• Josh Pruitt

Do Lowball Offers Work?


When planning your offer strategy it’s often suggested to at least discuss the merits of sending in a Lowball offer. Most of the time it’s an unpopular idea, but do lowball offers work?


What is a Lowball Offer? A Lowball Offer is an offer on a property (or anything else for sale) that is significantly lower than the asking price. They can sometimes borderline as laughable, or insulting depending on your vantage point.


There’s no shortage of instances where a Home Buyer feels like the asking price of a home couldn’t use some pruning. We will cover when a lowball offer is a bad thing and when it may actually yield a bountiful harvest.


In hot markets such as Austin, homes tend to move relatively quickly. If the Average Days on Market (ADOM) in the area are within 1-14 days, a lowball offer will most likely not work.


At this point in the timeline Sellers will not want to negotiate with a lowball offer, and will likely reject the offer without a counter. If that happens it puts the Buyers in a bad negotiating position as they will be ‘chasing’ the Seller with any subsequent offer. All the while the Seller will not take the Buyer seriously until they get closer to the list price.


However, if the home has been on the market for 21+ days, they’ll be considering a price reduction in the near future. Remember, any home will sell for the right price. So if the home is still on the market, it’s likely due to the price.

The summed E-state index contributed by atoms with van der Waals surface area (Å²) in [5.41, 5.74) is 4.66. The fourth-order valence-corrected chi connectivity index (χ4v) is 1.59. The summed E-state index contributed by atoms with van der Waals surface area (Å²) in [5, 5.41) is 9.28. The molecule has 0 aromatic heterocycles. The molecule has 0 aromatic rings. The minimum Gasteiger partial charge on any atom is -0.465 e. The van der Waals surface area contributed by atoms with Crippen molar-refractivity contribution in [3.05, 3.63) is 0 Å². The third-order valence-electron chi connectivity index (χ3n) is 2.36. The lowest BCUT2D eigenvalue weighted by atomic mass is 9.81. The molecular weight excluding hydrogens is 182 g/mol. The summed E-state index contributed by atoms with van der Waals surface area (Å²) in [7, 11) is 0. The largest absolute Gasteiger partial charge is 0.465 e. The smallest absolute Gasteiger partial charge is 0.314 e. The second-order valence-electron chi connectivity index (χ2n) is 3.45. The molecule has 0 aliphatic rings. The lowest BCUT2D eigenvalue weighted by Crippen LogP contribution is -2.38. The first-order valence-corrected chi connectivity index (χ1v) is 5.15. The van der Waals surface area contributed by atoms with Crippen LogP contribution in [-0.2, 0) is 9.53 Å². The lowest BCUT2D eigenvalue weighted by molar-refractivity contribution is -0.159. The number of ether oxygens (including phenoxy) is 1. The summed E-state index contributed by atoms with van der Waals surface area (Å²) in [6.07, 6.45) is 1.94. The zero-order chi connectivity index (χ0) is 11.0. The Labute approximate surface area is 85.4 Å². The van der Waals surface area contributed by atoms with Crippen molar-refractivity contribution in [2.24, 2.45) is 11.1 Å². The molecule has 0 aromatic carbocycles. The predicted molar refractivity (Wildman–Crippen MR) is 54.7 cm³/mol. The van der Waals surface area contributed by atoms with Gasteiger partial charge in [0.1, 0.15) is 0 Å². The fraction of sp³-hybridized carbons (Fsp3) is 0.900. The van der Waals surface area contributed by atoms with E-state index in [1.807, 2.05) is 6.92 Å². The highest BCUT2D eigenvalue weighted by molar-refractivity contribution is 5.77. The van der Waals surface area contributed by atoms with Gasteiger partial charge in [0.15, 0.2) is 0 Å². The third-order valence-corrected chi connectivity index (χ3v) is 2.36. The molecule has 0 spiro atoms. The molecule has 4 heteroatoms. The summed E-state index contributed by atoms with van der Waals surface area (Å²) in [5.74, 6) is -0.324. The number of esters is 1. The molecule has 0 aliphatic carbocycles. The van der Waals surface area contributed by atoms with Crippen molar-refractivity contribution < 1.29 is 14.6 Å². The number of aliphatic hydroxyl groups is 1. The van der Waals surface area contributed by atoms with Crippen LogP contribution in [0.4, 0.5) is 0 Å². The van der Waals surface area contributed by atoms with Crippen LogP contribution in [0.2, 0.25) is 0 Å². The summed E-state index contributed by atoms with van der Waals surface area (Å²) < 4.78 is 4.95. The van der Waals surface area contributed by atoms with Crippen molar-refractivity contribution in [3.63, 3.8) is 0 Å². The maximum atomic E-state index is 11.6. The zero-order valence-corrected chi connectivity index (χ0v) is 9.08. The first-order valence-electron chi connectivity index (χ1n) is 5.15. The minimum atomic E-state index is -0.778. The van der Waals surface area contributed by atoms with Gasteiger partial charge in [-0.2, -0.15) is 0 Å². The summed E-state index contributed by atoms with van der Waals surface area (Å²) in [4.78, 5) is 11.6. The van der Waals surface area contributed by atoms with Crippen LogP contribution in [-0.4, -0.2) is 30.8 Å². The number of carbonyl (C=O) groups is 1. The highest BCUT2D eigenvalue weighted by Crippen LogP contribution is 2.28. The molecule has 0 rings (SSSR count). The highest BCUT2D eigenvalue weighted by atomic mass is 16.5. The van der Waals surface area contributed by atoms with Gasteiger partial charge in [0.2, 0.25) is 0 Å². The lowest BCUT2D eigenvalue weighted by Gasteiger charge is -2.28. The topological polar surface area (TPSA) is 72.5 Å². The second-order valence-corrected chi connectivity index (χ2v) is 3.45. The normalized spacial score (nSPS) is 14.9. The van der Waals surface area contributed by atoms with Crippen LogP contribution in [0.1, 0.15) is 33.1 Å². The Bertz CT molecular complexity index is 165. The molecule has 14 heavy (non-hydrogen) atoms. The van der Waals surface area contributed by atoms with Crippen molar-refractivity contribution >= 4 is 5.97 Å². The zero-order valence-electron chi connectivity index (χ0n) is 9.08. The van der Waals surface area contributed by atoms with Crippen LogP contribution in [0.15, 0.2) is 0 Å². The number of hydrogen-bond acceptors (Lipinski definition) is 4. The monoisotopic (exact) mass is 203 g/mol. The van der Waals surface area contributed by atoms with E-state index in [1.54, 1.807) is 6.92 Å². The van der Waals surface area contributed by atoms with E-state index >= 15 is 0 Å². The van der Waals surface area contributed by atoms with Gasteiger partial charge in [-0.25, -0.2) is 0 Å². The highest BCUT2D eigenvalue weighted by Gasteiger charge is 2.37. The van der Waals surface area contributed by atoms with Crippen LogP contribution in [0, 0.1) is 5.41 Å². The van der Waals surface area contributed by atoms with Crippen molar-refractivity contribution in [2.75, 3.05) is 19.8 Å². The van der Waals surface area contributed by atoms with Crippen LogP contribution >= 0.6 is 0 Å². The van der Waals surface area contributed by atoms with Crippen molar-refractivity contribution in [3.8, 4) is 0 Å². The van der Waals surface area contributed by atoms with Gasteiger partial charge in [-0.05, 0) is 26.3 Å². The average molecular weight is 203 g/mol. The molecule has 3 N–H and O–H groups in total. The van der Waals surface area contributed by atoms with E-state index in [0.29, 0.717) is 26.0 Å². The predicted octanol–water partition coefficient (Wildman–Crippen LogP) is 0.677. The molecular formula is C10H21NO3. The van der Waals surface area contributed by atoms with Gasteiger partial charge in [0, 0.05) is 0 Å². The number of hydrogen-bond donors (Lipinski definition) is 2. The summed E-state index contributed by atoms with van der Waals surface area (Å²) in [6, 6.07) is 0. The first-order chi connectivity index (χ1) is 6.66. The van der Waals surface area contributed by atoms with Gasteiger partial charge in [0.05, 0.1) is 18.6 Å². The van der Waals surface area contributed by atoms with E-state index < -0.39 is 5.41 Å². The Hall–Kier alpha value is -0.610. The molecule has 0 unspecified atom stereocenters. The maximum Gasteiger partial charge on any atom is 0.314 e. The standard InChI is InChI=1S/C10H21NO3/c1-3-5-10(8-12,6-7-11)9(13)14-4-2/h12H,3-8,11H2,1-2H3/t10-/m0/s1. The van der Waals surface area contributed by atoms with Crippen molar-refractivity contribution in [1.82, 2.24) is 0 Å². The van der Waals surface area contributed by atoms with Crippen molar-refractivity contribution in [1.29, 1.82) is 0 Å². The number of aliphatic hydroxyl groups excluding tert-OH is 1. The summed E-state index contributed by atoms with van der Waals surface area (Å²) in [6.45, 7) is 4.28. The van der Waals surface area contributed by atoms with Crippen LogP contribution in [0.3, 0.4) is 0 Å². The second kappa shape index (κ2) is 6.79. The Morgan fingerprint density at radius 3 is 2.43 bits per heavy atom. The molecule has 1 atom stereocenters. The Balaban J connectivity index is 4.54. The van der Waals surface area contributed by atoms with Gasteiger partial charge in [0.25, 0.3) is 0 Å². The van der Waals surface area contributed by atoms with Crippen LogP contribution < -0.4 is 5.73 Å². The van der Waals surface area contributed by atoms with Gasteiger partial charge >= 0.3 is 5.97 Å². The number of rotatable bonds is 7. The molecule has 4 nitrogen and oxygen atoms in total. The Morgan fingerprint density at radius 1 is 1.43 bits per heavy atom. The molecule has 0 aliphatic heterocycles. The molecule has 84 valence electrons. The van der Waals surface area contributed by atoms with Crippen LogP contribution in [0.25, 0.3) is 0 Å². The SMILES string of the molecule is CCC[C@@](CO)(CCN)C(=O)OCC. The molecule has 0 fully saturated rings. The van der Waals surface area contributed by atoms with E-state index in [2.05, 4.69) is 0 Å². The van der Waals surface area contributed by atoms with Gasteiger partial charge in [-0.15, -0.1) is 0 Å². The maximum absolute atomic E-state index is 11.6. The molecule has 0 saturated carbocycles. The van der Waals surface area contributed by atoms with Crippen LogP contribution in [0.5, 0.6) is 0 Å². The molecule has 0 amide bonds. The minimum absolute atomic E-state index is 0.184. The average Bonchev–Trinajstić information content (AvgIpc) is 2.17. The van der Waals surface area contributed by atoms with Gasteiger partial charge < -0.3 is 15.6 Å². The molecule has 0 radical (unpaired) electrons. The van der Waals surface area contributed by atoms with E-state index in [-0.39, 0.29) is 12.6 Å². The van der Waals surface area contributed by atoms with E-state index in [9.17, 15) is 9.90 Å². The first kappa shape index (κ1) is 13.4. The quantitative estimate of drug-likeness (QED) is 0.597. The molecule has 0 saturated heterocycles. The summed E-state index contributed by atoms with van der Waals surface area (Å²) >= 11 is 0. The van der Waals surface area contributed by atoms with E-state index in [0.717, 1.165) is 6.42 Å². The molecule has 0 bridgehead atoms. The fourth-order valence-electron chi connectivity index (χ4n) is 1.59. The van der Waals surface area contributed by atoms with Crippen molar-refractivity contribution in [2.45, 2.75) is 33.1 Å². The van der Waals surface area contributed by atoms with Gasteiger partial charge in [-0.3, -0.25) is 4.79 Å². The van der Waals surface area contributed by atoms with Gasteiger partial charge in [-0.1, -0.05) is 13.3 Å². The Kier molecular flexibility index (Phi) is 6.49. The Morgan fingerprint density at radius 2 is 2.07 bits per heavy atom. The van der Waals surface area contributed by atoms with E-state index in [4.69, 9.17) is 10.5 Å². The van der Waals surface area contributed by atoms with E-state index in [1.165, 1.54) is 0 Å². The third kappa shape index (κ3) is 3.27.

At this point you may consider submitting a lowball offer. If the Seller has yet to receive an offer they will be grateful to get anything. This is when a lowball offer can really work wonders on the negotiation process.


What lowball offers can do, is get the Seller towards their bottom line much faster than the traditional route. If they've been waiting 3+ weeks for an offer and they finally get one, they are more willing to get the deal over with, than vye for every dollar possible. Their thinking is that if it continues to sit, their listing will become toxic and they may have little to no chance of selling it.


In my experience Sellers will take big chunks out of their asking price just to get the deal done. They are tired of waiting, and doubt has crept in long ago about the viability of their original plan about the listings strategy.


In summation, if the listing is in an area where homes sell quickly, a lowball offer won’t work until about the third week or so. After that the Sellers will be more willing to move towards their bottom line. You won’t get everything you ask for, but you’ll get much more than if you don’t negotiate with intent and strategy.


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